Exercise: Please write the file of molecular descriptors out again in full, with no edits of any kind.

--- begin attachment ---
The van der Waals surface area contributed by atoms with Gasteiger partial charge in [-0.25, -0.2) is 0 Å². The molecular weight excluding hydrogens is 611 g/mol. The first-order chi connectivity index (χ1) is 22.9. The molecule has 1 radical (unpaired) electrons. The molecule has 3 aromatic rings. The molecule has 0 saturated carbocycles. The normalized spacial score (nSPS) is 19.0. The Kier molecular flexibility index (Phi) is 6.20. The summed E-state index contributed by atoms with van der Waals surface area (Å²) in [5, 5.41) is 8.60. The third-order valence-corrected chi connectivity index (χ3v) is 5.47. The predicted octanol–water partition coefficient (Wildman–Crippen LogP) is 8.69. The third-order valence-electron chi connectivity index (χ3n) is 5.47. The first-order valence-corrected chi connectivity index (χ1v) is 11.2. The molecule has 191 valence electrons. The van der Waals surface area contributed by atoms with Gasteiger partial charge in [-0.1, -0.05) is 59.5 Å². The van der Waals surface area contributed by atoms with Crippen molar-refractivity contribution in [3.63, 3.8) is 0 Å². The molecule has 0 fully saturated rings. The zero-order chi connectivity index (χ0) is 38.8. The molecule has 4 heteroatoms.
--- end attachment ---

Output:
The van der Waals surface area contributed by atoms with Gasteiger partial charge in [-0.25, -0.2) is 0 Å². The molecular weight excluding hydrogens is 611 g/mol. The first-order chi connectivity index (χ1) is 22.9. The molecule has 1 radical (unpaired) electrons. The molecule has 3 aromatic rings. The molecule has 0 saturated carbocycles. The normalized spacial score (nSPS) is 19.0. The Kier molecular flexibility index (Phi) is 6.20. The summed E-state index contributed by atoms with van der Waals surface area (Å²) in [5, 5.41) is 8.60. The third-order valence-corrected chi connectivity index (χ3v) is 5.47. The predicted octanol–water partition coefficient (Wildman–Crippen LogP) is 8.69. The third-order valence-electron chi connectivity index (χ3n) is 5.47. The first-order valence-corrected chi connectivity index (χ1v) is 11.2. The molecule has 191 valence electrons. The van der Waals surface area contributed by atoms with Gasteiger partial charge in [-0.1, -0.05) is 59.5 Å². The van der Waals surface area contributed by atoms with Crippen molar-refractivity contribution in [3.63, 3.8) is 0 Å². The molecule has 0 fully saturated rings. The zero-order chi connectivity index (χ0) is 38.8. The molecule has 4 heteroatoms.